Thank you for sharing!

Your article was successfully shared with the contacts you provided.

Coal mining is a way of life in southern West Virginia where the latest mine disaster continues to unfold, and it’s a way of life intimately known to Bruce Stanley, a partner in the Pittsburgh office of Reed Smith. Although he never was a miner, his father and older brother were. Stanley himself has been down and dirty more than once with Don Blankenship, CEO of Massey Energy Co., which owns the Upper Big Branch Mine where at least 25 miners were killed in a blast this week. In an earlier disaster, Stanley represented the widows of two miners killed in January 2006 when a fire broke out at Massey’s Aracoma Alma Mine No. 1 in Logan County, W.Va. That suit ended in a confidential settlement with Massey, but the Aracoma unit also pleaded guilty in 2008 to nine federal criminal counts of willful violation of mandatory safety standards and one count of making a false statement in connection with the fire. Aracoma agreed to pay a $2.5 million criminal penalty. The following Q&A has been edited for length and clarity. NLJ: At Reed Smith, you primarily do construction litigation, contract disputes and business torts. How did you get drawn into coal mining-related cases? BS: I was born in Logan County and raised in Mingo, the same county as Don Blankenship. Before law school, I worked a bit as a reporter on a West Virginia newspaper. It was in 1984 and a [United Mine Workers] strike was going on. Don Blankenship broke the union in Mingo County vis-à-vis Massey. I wasn’t raised a union boy. My father and older brother are converts basically because of the conditions they found themselves in. My father has black lung and actually worked in the Aracoma mine before Massey had it. My [older] brother is disabled from mining, and my middle brother is a recently retired federal mine inspector. Both at one time worked in Massey operations. NLJ: Besides representing the Aracoma widows, you also represented a longtime competitor of Blankenship, Hugh Caperton, whose business dispute with Massey went all the way to the U.S. Supreme Court. [Caperton had won a $50 million damages award, which the West Virginia Supreme Court overturned. The U.S. Supreme Court reversed that decision after finding that a West Virginia justice should have recused himself because Blankenship made $3 million in campaign contributions toward his election.] BS: I was called in to help by my friend Dave Faucett at Buchanan Ingersoll & Rooney. He was representing Hugh Caperton and his company when Massey raised a challenge saying it was a potential conflict of interest to represent both. I agreed to represent Hugh. I’ve done a few other things against Massey, recently a private arbitration of coal contract disputes, and we kicked their tail pretty good. NLJ: What do you expect to see as litigation out of the Upper Big Branch Mine explosion? BS: The most obvious assumption will be these really are all workers’ compensation type of claims with statutory limits. But that’s not necessarily true. As with the case in Aracoma, if there was a knowing violation by the employer of safety rules that contributed to the injuries, these cases would be taken out from under the statutory caps — what is called a deliberate intent action in West Virginia. That would allow awards for pain and suffering. In addition, if you can demonstrate any of the upstream corporate entities were dabbling so heavily into the affairs of the subsidiary so as to exercise control, they can be held independently liable under state tort theories, and that would open the door to possible punitive damages. NLJ: Do these mine-related cases present any unusual challenges? BS: Any case against Massey presents unusual challenges. Massey, based on my experience, employs war-of-attrition tactics. For people who already have suffered substantial loss, the last thing most of them want to think about is being tied up with years of rancorous litigation with people responsible for that loss. Even in Aracoma, despite mountainous evidence on the liability side, they forced those women to go through discovery and jury selection before being willing to settle, and it was all because they had a dispute with their [insurance] carrier. Add to that the circumstances of the event and the psychological pain and suffering the families endure. These are working folks, not sophisticated corporate entities. I like to think we as lawyers have the tools and skills to even that playing field. NLJ: Isn’t it difficult to litigate against a company that is the major source of employment for the community? BS: Massey has created a lot of divisions within southern West Virginia communities. I can honestly and truthfully say, when something like this happens, the people of West Virginia will lay those differences aside and try to comfort each other and come to grips with what happened. If necessary, you can find a jury to enter a truthful, honest verdict. It may take a little while, but I’m confident you can get a fair jury and apply the law. NLJ: There has been considerable discussion about the role of the federal Mine Safety and Health Administration in regulating safety. How honest and helpful is the federal investigation when these disasters occur? BS: The federal investigation into the Aracoma fire was as thorough and complete as anybody could hope, and that includes the agency’s willingness to point to its own shortcomings. We found the government was very forthcoming to share as much information as it could without compromising the investigation. At the end of the day, the operator is responsible for the safety of the mine, not the federal government. That said, it was clear to us in the Aracoma case, the relationship between the operator and the inspector was unhealthy. We’ve seen that attributed to policies in place at the time of the Bush administration, to the fact that these people eat and drink in the same communities. I do believe the one thing that Aracoma accomplished was to open the agency’s eyes, and that’s why you see the track record of citations of violations leading up to the Upper Big Branch explosion. That track record indicates somebody was trying to get their hands on what was going on in this mine.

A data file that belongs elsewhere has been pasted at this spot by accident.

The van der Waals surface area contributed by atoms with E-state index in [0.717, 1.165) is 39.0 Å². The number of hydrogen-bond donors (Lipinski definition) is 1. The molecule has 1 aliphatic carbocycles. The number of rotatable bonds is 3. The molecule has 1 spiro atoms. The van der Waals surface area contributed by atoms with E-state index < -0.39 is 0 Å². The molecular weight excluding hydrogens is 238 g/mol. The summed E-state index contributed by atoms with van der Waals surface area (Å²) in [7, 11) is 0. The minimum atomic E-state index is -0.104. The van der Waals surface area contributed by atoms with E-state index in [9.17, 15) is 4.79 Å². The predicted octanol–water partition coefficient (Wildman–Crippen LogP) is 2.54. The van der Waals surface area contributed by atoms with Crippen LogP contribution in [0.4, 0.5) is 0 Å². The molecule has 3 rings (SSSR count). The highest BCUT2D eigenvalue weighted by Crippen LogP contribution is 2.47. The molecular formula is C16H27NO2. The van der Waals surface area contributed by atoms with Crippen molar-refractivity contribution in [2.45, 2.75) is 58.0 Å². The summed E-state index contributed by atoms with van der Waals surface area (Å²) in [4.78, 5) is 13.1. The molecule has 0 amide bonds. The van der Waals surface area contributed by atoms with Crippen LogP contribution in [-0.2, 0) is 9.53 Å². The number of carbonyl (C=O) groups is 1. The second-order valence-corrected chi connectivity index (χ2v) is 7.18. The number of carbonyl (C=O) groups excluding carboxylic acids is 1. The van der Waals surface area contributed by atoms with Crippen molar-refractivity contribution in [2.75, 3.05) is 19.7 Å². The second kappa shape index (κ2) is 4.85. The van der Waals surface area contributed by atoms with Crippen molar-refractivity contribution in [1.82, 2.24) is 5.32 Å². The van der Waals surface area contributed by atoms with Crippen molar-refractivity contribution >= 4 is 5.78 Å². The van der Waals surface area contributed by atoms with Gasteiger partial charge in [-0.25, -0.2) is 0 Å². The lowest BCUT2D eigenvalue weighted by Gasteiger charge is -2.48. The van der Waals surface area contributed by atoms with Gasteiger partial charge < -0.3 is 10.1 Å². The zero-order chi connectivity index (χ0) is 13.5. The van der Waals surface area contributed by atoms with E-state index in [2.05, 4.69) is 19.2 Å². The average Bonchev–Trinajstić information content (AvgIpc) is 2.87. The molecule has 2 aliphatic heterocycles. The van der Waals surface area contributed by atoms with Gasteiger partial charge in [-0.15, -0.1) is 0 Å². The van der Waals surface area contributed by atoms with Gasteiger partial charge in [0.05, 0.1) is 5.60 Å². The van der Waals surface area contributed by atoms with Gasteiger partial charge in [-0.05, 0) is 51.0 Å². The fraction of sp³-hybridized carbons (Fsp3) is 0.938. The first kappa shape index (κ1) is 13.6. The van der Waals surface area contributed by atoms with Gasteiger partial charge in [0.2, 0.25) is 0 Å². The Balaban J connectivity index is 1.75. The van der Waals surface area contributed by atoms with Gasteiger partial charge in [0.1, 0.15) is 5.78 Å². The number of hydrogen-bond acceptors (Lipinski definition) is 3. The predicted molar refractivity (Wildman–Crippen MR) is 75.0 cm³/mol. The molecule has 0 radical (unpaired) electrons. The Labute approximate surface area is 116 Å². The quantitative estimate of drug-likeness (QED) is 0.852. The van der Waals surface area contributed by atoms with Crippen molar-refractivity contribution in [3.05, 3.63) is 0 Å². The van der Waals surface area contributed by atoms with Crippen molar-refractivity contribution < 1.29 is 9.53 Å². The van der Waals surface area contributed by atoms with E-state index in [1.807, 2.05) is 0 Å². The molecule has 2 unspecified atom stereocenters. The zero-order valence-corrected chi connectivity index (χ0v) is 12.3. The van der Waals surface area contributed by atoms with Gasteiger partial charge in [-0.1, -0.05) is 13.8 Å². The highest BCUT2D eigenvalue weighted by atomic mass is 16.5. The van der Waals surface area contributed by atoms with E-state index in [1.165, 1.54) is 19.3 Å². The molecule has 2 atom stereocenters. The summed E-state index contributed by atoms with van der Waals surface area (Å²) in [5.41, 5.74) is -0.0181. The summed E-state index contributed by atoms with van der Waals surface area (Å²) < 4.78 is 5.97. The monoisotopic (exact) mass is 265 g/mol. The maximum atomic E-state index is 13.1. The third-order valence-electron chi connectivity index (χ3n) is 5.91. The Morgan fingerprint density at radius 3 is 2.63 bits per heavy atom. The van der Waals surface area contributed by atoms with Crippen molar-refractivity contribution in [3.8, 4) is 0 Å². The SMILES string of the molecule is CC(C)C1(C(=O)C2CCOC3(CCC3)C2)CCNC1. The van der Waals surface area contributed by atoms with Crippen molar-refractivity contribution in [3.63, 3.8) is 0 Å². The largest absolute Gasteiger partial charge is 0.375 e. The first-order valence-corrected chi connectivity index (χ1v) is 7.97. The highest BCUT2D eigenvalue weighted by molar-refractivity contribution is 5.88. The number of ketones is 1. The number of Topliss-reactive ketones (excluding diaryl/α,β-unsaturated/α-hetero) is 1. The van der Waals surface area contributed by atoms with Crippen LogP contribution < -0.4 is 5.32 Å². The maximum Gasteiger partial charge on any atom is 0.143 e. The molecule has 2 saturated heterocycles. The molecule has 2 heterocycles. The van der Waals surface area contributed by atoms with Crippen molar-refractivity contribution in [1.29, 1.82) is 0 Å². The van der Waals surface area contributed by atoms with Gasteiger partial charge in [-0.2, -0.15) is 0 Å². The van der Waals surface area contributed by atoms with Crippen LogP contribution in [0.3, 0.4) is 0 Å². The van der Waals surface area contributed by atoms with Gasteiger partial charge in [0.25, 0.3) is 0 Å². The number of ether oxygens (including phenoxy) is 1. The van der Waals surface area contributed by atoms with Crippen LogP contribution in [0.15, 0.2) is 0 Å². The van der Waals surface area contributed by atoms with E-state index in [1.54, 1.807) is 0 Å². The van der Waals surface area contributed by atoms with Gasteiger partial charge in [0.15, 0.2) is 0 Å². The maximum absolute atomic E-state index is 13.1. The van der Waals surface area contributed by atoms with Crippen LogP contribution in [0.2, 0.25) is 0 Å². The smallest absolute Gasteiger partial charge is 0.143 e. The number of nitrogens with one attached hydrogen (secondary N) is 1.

This content has been archived. It is available through our partners, LexisNexis® and Bloomberg Law.

To view this content, please continue to their sites.

Not a Lexis Advance® Subscriber?
Subscribe Now

Not a Bloomberg Law Subscriber?
Subscribe Now

Why am I seeing this?

LexisNexis® and Bloomberg Law are third party online distributors of the broad collection of current and archived versions of ALM's legal news publications. LexisNexis® and Bloomberg Law customers are able to access and use ALM's content, including content from the National Law Journal, The American Lawyer, Legaltech News, The New York Law Journal, and Corporate Counsel, as well as other sources of legal information.

For questions call 1-877-256-2472 or contact us at [email protected]


ALM Legal Publication Newsletters

Sign Up Today and Never Miss Another Story.

As part of your digital membership, you can sign up for an unlimited number of a wide range of complimentary newsletters. Visit your My Account page to make your selections. Get the timely legal news and critical analysis you cannot afford to miss. Tailored just for you. In your inbox. Every day.

Copyright © 2021 ALM Media Properties, LLC. All Rights Reserved.